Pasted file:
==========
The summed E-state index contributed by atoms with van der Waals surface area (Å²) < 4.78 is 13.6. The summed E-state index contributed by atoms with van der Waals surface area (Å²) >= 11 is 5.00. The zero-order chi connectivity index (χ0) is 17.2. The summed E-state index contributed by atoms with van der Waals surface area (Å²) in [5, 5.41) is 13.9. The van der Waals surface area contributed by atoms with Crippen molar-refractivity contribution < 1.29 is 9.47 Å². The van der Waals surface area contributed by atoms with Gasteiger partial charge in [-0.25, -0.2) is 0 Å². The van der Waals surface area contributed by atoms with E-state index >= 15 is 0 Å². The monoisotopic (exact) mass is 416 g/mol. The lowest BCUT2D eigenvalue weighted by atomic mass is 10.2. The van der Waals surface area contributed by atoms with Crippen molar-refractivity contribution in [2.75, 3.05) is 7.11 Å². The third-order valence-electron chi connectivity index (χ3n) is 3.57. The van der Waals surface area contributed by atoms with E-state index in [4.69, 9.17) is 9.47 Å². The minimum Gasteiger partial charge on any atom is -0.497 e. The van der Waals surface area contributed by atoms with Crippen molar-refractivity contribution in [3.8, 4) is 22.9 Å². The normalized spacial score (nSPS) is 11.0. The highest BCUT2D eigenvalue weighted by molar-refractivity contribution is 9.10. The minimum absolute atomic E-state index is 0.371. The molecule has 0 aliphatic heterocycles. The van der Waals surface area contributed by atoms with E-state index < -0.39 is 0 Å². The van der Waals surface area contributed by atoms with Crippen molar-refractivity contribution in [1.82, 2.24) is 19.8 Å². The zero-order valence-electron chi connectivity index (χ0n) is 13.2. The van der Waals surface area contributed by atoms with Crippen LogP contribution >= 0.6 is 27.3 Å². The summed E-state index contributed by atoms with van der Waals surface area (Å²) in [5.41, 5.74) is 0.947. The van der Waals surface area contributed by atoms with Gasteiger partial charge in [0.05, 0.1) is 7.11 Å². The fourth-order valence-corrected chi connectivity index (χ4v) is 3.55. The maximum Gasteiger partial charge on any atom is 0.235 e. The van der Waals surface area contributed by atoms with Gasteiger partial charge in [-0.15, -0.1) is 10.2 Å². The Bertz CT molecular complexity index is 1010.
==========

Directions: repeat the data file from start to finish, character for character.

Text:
The summed E-state index contributed by atoms with van der Waals surface area (Å²) < 4.78 is 13.6. The summed E-state index contributed by atoms with van der Waals surface area (Å²) >= 11 is 5.00. The zero-order chi connectivity index (χ0) is 17.2. The summed E-state index contributed by atoms with van der Waals surface area (Å²) in [5, 5.41) is 13.9. The van der Waals surface area contributed by atoms with Crippen molar-refractivity contribution < 1.29 is 9.47 Å². The van der Waals surface area contributed by atoms with Gasteiger partial charge in [-0.25, -0.2) is 0 Å². The van der Waals surface area contributed by atoms with E-state index >= 15 is 0 Å². The monoisotopic (exact) mass is 416 g/mol. The lowest BCUT2D eigenvalue weighted by atomic mass is 10.2. The van der Waals surface area contributed by atoms with Crippen molar-refractivity contribution in [2.75, 3.05) is 7.11 Å². The third-order valence-electron chi connectivity index (χ3n) is 3.57. The van der Waals surface area contributed by atoms with E-state index in [4.69, 9.17) is 9.47 Å². The minimum Gasteiger partial charge on any atom is -0.497 e. The van der Waals surface area contributed by atoms with Crippen molar-refractivity contribution in [3.8, 4) is 22.9 Å². The normalized spacial score (nSPS) is 11.0. The highest BCUT2D eigenvalue weighted by molar-refractivity contribution is 9.10. The minimum absolute atomic E-state index is 0.371. The molecule has 0 aliphatic heterocycles. The van der Waals surface area contributed by atoms with E-state index < -0.39 is 0 Å². The van der Waals surface area contributed by atoms with Crippen molar-refractivity contribution in [1.82, 2.24) is 19.8 Å². The zero-order valence-electron chi connectivity index (χ0n) is 13.2. The van der Waals surface area contributed by atoms with Crippen LogP contribution >= 0.6 is 27.3 Å². The summed E-state index contributed by atoms with van der Waals surface area (Å²) in [5.41, 5.74) is 0.947. The van der Waals surface area contributed by atoms with Gasteiger partial charge in [0.05, 0.1) is 7.11 Å². The fourth-order valence-corrected chi connectivity index (χ4v) is 3.55. The maximum Gasteiger partial charge on any atom is 0.235 e. The van der Waals surface area contributed by atoms with Gasteiger partial charge in [-0.15, -0.1) is 10.2 Å². The Bertz CT molecular complexity index is 1010.